> on the patches. :-)

One of my later messages (in reply to Ignatios Souvatzis) references
the messages you mean, including the one on the gcc mailing list
that contains the patch in question.

Since the gcc folks turned this patch down once, I have a feeling
they will again, so what I'm trying to get clear is:

IF I take the time to dig just the parts needed for LKMs on NetBSD
out of it, is it a reasonable hope that it will end up in the
toolchain? (And if so, what are the chances the FSF folks will take
it, though that's clearly not under the control of anyone here.)

I think I should stop talking about doing that and just do it, so
this'll be my last email on the subject till I have.

> Also, once someone gets these patches working with our gcc (if they don't
> already), they'd become part of the NetBSD gcc. And hopefully they'd get
> done in a manner which will make it back into the FSF gcc too. :-)

That's pretty much the response I was looking for anyhow.

> The only other thing I can think of, which I'd like some input on from
> folks more familiar with the ppc kernel layout, is to try to link LKMs in
> in the top of the "D" segment. Like starting at 0xdfffffff and working
> down. I mean our kernels aren't THAT big (I think 3MB to 4 MB is typical),
> so all of the kernel should be within 32 MB of the top of the D segment.
> :-)

Isn't that space used for other things by the kernel? (Wired VM?
Something like that?) Not that I'm one of the people who knows this
stuff. :^>

Incidentally, I seldom have kernels over about two and a quarter
MBs, but I prune lots of stuff (ahem, USB) out, so...

> There are only three things I can think of. 1) is get to know gcc &
> binutils better. The existing FSF patches should be a guide, and I think
> their author is around here somewhere. :-) The one complication here is
> that I think is in the middle of a binutils update, so the
> tool chain is subject to change.

Yeah, and Todd's one of the people I'm hoping to hear a "Yeah, that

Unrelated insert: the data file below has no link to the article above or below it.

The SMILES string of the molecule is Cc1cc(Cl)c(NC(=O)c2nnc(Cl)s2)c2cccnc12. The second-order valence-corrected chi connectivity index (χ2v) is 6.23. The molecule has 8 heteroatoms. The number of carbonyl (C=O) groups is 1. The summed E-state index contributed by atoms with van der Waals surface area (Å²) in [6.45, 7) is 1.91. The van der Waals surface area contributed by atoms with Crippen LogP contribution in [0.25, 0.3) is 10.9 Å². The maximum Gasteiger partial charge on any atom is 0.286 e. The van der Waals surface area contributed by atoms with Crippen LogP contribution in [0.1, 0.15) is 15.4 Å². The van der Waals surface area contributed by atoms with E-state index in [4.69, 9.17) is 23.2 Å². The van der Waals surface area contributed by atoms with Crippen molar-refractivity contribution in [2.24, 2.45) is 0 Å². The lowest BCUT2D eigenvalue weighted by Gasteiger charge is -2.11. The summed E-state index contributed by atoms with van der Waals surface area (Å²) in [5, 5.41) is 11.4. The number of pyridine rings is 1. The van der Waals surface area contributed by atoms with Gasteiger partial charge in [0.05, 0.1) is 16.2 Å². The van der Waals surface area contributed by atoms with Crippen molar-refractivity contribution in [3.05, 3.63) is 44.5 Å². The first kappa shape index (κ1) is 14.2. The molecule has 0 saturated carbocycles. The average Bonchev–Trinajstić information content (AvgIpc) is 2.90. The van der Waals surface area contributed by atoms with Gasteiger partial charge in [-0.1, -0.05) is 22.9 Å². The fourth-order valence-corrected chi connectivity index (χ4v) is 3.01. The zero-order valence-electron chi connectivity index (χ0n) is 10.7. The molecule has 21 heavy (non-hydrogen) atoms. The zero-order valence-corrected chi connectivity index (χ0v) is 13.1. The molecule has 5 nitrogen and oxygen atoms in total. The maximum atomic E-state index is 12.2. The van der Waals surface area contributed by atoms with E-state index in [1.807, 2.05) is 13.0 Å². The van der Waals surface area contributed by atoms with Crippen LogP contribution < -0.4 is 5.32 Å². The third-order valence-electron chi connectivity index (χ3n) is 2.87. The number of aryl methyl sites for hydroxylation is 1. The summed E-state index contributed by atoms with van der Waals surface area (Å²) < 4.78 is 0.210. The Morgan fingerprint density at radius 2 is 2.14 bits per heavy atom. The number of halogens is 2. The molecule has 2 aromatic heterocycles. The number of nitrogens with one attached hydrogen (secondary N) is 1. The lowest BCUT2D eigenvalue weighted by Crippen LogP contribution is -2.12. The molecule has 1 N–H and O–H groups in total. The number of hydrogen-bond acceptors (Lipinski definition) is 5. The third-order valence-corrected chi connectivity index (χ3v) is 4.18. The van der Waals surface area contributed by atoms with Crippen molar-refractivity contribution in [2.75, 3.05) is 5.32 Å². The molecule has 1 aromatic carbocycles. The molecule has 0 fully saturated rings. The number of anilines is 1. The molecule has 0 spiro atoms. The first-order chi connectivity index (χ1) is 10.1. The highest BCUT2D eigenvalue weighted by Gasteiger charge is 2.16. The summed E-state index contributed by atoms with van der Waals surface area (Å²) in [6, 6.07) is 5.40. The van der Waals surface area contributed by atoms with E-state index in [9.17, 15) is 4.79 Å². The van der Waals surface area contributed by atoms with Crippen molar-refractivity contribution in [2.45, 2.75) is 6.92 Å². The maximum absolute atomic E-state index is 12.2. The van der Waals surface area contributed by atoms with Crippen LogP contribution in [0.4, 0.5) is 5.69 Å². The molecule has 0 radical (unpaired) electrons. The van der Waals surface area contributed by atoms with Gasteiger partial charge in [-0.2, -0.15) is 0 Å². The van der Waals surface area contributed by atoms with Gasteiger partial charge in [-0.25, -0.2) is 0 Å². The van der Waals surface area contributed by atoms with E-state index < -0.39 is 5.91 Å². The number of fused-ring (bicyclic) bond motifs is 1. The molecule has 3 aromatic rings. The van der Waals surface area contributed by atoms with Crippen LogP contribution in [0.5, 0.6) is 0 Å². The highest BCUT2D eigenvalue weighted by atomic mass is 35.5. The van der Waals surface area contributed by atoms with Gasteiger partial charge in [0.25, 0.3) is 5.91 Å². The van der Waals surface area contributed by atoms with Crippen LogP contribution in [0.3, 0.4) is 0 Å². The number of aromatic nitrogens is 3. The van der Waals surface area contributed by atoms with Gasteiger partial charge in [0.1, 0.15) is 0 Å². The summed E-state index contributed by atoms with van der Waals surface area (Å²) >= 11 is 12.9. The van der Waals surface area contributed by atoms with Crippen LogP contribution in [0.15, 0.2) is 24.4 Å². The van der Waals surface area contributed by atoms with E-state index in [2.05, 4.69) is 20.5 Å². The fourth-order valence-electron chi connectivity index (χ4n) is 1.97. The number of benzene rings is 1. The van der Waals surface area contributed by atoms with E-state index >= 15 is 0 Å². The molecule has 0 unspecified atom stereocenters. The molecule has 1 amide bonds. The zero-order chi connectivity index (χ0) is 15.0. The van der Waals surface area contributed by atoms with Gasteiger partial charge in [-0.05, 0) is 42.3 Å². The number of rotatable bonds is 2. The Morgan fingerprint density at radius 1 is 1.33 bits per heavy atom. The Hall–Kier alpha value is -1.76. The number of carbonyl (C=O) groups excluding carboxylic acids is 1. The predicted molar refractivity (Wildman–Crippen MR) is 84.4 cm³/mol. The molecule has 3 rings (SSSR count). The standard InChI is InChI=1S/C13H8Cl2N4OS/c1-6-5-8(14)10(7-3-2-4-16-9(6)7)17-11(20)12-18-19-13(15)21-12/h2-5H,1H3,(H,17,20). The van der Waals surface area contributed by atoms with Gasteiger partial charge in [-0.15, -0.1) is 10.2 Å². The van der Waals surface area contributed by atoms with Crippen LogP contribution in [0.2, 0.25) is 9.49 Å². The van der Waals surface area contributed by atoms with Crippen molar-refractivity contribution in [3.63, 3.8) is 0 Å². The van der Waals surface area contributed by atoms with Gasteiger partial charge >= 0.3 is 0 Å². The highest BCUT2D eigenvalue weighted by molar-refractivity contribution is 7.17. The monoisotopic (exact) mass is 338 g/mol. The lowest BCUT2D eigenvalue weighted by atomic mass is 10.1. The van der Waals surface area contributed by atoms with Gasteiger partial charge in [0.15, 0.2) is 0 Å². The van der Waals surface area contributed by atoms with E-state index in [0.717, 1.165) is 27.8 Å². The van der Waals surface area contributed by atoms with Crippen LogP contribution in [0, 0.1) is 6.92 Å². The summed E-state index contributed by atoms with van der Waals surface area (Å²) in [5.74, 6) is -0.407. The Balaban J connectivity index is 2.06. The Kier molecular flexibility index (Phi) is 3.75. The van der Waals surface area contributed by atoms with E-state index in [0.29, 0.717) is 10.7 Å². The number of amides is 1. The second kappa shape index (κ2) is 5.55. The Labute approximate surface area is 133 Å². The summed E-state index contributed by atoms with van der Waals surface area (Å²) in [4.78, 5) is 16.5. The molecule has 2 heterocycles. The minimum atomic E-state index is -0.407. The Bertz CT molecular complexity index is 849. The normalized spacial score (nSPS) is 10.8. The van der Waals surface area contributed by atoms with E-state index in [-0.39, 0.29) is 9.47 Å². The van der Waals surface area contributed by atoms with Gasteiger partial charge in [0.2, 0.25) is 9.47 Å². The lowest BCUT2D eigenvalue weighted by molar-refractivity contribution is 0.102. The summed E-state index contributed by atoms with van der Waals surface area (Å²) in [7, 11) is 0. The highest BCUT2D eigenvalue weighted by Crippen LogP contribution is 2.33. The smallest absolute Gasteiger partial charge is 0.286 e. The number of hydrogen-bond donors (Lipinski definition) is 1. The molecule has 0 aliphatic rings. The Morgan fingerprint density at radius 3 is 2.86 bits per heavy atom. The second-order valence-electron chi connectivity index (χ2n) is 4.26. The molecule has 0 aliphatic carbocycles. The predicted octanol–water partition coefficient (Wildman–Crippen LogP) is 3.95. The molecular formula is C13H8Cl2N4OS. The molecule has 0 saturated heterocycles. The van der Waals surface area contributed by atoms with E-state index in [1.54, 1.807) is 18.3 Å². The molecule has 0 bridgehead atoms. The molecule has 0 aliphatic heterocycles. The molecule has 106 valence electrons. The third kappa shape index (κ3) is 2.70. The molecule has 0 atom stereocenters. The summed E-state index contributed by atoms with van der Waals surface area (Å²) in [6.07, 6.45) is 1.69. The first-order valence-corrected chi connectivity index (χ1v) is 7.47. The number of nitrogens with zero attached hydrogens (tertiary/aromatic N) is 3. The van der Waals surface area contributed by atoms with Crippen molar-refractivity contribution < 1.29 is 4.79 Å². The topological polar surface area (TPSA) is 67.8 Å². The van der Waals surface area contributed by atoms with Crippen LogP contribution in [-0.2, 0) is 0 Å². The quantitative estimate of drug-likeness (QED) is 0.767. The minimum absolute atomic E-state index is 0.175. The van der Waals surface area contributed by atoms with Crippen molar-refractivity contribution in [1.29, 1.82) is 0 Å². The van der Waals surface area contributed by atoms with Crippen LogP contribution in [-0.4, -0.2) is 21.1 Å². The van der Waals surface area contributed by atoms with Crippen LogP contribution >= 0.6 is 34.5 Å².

sounds good," or "Eek! No! Don't do that!" kind of response from.
But maybe he's on the busy side...

> 2) get to know lkm linking better, and teach mod_load & friends to load
> just below 0xe0000000, or wherever lkms were last loaded.

That strikes me as a bit over my head. (Dragging pieces of the
existing-but-unused gcc patch into a useable state is not.) Not that
I wouldn't *like* to know how to do this stuff, but I'm actually
working on something else that needs the LKMs, no matter how
(intially) dirty using them may be.

(I'm also of the opinion that dirtily-implemented LKMs aren't that
big a deal, since they oughtn't be something one ships, but rather
a development crutch. Though doing things the right way is always

> 3) nudge folks who can do the above to do it. If you have $$, you probably
> could hire Wasabi to do it. Yes, that might be one to ten kilobucks (I
> don't know their rates), but it would just happen. :-) Otherwise, ask
> toolchain folks what to do, and try playing with changes. :-)

I'm a college student. I'd have better luck nudging Wasabi to hire
me to do it. Speaking of which, I DO need a job this summer... ;^>

I'll pull the machine where I'm playing with LKMs up to a real
-current (it's, uh, 1.5E now), install the most recent toolchain
gcc, and look at patching it. That shouldn't take long, right?



       ~ g r @